GDellaFa on October 27, 2010 at 12:34 am

Easily the biggest turnout I’ve ever seen there! It was such a great thing to witness—and there were all kinds of people there. The audience seemed liked a good cross-section of the NJ population.

It should also be mentioned that this is by far the best behaved movie audience I know of, and I see it in show after show. They are very quiet during the movie (except for the expected film reactions) and the cells phones are put away once the movie starts. It must be the surroundings that bring out this good behavior in the audience. I have never heard 1,000+ people be so quiet before!

Although I suspect that part of this is due to the acoustical design of the auditorium. My theory is that the light coves under the balcony trap the sound of the orchestra audience; and the side wall coves trap the balcony audience sound. I would not put it past the architects of that time.

Movie was great! Organ was great! Theatre was fantastic! $1 popcorn. $1 soda. $6 to $8 to get in. How can you beat it?!

Rory on October 26, 2010 at 3:27 pm

Well, those old vintage black and white films from the ‘20s and '30s match the interior of the theatre, as I imagine, since I’ve never been there, something like “Sunset Blvd.” would too.

Altoblanco on October 26, 2010 at 6:21 am

Still awaiting attendance figures from Saturday’s screening of “Nosferatu”, but it MAY have been a record-breaking turnout for a classic film screening (surpassing “Frankenstein” and even “Phantom of the Opera”) – amazingly, some of the biggest FOL movie shows have been SILENT films. For certain, Loew’s Jersey customers surely love horror films. Box office sales figures for this show estimated at around 10 grand! No one could have imagined such success.

Initial crowd expectations were 500-600, but actual turnout appeared to be well over 1000. Even with a short-handed (for a large event) “skeleton crew”, the capable, tireless volunteer staff took just under an hour to get an enormous queue (which stretched down the side and past the rear of the theatre) through the doors and seated. An unbelievable team effort!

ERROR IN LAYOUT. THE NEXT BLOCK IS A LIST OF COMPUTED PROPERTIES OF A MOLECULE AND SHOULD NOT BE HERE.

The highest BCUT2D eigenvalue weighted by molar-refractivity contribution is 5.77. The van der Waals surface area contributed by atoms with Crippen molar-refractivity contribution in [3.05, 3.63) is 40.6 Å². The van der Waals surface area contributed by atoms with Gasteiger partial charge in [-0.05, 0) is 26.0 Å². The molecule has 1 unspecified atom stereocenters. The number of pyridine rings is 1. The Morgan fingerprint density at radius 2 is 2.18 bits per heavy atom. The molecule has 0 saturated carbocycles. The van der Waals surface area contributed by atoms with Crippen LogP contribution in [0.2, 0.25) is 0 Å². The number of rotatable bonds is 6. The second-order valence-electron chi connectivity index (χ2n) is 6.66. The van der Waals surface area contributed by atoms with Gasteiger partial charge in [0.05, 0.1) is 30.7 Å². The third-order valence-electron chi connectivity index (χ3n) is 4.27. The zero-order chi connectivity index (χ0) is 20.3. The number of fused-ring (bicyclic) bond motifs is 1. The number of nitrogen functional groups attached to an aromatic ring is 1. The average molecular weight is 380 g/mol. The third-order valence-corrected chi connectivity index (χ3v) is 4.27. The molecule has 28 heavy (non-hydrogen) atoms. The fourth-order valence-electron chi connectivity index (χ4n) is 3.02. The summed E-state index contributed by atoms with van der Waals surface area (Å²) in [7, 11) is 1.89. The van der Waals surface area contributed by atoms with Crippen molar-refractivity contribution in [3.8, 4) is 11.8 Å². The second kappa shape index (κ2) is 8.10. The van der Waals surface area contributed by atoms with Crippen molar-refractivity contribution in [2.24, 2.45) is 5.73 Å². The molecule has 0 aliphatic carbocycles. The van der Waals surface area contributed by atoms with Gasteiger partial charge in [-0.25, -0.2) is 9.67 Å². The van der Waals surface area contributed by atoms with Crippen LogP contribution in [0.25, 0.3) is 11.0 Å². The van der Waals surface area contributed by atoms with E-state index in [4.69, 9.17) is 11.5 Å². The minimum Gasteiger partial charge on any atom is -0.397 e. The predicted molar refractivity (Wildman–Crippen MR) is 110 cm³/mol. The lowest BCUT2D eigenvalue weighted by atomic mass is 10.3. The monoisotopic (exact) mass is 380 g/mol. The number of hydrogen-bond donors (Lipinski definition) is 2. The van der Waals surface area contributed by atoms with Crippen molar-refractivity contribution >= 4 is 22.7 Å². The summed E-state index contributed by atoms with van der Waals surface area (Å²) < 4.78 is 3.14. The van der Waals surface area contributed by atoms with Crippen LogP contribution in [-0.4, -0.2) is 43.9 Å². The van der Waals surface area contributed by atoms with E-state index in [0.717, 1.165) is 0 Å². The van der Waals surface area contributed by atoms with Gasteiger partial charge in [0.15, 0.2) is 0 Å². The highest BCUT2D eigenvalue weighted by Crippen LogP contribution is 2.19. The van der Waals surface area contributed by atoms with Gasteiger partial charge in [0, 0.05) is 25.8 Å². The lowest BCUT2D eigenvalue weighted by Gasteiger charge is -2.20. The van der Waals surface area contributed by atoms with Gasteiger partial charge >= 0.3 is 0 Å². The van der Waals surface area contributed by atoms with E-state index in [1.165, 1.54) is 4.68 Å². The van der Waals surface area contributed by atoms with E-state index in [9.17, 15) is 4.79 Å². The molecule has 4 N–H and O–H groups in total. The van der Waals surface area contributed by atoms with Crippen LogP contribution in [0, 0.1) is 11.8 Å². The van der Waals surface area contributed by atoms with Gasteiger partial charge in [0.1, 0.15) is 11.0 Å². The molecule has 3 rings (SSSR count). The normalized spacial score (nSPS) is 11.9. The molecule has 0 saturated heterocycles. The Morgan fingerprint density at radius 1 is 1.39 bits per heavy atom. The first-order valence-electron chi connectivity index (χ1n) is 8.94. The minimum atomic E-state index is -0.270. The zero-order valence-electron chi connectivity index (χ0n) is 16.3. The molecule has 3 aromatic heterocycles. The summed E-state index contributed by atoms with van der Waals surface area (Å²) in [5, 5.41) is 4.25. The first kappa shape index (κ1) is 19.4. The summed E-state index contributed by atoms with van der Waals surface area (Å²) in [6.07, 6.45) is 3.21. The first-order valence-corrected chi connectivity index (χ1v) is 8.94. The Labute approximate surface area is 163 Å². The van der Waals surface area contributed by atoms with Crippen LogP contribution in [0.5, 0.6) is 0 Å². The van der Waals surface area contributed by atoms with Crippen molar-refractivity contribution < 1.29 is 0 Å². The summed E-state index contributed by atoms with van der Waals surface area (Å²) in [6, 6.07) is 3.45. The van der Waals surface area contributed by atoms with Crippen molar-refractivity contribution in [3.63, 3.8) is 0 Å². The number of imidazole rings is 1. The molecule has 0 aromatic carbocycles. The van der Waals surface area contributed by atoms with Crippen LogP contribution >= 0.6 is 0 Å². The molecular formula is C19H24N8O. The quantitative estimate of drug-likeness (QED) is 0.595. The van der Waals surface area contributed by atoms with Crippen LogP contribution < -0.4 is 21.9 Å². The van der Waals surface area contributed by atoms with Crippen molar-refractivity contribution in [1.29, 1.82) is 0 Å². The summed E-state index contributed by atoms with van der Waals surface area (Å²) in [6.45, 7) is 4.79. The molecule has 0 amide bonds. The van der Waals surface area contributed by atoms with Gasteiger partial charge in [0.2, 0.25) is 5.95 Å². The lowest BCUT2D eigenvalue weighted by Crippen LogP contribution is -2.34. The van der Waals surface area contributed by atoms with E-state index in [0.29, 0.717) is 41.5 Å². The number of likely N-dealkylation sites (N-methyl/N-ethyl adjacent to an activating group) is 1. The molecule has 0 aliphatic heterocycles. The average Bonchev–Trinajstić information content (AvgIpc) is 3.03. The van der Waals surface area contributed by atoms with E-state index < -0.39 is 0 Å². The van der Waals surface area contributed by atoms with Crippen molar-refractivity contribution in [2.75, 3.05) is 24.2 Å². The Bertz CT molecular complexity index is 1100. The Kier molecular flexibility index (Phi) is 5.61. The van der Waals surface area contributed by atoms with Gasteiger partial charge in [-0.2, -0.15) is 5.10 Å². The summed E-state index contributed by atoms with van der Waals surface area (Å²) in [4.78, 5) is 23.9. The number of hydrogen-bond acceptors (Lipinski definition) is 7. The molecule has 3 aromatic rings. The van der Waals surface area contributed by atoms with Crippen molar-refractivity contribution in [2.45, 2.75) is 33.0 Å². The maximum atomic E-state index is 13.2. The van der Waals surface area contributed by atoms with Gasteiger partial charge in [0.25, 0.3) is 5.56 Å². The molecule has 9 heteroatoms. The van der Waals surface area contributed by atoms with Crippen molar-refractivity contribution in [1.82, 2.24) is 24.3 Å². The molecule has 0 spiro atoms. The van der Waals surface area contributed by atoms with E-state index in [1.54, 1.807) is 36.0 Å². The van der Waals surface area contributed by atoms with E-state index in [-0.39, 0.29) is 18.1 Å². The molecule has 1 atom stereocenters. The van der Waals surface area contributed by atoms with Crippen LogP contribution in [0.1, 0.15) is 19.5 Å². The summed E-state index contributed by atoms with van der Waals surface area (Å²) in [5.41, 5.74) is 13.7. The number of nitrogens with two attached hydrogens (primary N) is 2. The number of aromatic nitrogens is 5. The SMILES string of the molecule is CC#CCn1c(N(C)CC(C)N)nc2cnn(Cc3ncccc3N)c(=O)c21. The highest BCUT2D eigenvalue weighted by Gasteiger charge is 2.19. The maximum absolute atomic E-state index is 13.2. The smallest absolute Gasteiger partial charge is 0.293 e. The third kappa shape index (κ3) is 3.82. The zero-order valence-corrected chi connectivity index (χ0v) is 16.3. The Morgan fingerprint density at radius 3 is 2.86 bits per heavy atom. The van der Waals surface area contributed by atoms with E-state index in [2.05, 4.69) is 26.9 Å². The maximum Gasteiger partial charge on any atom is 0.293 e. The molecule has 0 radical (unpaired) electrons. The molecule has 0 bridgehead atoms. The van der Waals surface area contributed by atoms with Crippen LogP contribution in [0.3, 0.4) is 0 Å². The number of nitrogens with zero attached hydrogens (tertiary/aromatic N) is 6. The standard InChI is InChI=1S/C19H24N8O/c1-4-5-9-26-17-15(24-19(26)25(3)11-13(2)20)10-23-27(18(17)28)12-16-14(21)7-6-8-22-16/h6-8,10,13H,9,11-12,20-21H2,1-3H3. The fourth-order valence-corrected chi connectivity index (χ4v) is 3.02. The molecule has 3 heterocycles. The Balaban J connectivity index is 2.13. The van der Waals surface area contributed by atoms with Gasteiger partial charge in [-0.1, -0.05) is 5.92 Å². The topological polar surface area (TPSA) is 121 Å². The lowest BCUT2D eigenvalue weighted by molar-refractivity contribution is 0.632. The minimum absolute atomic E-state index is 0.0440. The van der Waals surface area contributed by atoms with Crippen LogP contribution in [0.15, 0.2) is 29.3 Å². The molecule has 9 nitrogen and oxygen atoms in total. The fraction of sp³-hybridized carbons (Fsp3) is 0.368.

All of this just two days after The Village Voice’s “Best of NYC 2010” issue (Oct. 20-26, 2010 / p.67) proclaims Loew’s Jersey as “Best Movie Theater”. Remarkable, considering that it’s in New Jersey!

GDellaFa on October 26, 2010 at 3:18 am

Hi LuisV, Hope you made it to the Loew’s Jersey. If you did, any thoughts? It’s quite a place, isn’t it?!

LuisV on October 20, 2010 at 3:27 pm

Out of the 10 theaters listed; the only one that appears to be a “True” movie palace is our very own Wonder Theater; the Loew’s Jersey. The Oaks in Berkeley appears large enough but the description is scant and it doesn’t appear to be anywhere in the same league as the Jersey. It appears that it is safe to say that the Loew’s Jersey is the best of the this country’s historic Movie Palaces whose main function continues to be showing films. We can argue that many other theaters are grander (The Loew’s Paradise, Loew’s 175th Street, Loew’s Valencia, Loew’s Kings, Radio City, New Amsterdam, Atlanta Fox, Oakland Fox, Uptown in Chicago, etc.) But none of these theaters show movies consistently anymore (if at all). We’re very lucky to have this theater.

Can’t wait to see Nosferatu on Saturday night!

T228 on October 20, 2010 at 3:36 am

Today The Huffington Post listed “10 Beautiful Old Movie Theaters Around The Country,” and the JC Loews is listed among them:

“Beautiful movie houses are, unfortunately, a thing of the past. The idea of sitting amongst such history, where silent and black and white films have been played, is truly amazing. Here are 10 restored and beloved movie theaters in communities around the country.”

View link

RobMinichino on October 20, 2010 at 2:26 am

Actually, the balcony is about 1200 seats, so there are somewhat more seats downstairs.

AC is completely absent (the existing system is not repairable), so that will have to be reinstalled. The AC is probably more important for capacity than the balcony as the amount of heat 3000 people throw off is absolutely staggering. Regardless, at least part of the balcony (the loge) will likely be open before AC is installed.